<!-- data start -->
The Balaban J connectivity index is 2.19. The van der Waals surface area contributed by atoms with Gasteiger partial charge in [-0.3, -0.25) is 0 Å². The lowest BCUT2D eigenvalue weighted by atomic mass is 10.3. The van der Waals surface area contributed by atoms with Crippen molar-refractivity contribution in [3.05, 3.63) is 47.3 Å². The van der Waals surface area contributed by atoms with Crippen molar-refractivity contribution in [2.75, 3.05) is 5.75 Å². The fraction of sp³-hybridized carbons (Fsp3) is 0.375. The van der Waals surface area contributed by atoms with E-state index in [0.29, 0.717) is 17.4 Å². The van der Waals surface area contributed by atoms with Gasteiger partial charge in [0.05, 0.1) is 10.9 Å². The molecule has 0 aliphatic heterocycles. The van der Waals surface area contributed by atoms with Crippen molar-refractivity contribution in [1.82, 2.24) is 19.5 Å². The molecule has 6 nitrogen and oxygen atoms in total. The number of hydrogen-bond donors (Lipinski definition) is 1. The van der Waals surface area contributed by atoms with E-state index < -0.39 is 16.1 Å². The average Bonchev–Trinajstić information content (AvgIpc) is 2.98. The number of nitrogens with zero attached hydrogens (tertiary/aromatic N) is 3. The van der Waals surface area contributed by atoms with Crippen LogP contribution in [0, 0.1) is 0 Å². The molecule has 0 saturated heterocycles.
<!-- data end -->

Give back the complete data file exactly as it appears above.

The Balaban J connectivity index is 2.19. The van der Waals surface area contributed by atoms with Gasteiger partial charge in [-0.3, -0.25) is 0 Å². The lowest BCUT2D eigenvalue weighted by atomic mass is 10.3. The van der Waals surface area contributed by atoms with Crippen molar-refractivity contribution in [3.05, 3.63) is 47.3 Å². The van der Waals surface area contributed by atoms with Crippen molar-refractivity contribution in [2.75, 3.05) is 5.75 Å². The fraction of sp³-hybridized carbons (Fsp3) is 0.375. The van der Waals surface area contributed by atoms with E-state index in [0.29, 0.717) is 17.4 Å². The van der Waals surface area contributed by atoms with Gasteiger partial charge in [0.05, 0.1) is 10.9 Å². The molecule has 0 aliphatic heterocycles. The van der Waals surface area contributed by atoms with Crippen molar-refractivity contribution in [1.82, 2.24) is 19.5 Å². The molecule has 6 nitrogen and oxygen atoms in total. The number of hydrogen-bond donors (Lipinski definition) is 1. The van der Waals surface area contributed by atoms with E-state index < -0.39 is 16.1 Å². The average Bonchev–Trinajstić information content (AvgIpc) is 2.98. The number of nitrogens with zero attached hydrogens (tertiary/aromatic N) is 3. The van der Waals surface area contributed by atoms with Crippen LogP contribution in [0, 0.1) is 0 Å². The molecule has 0 saturated heterocycles.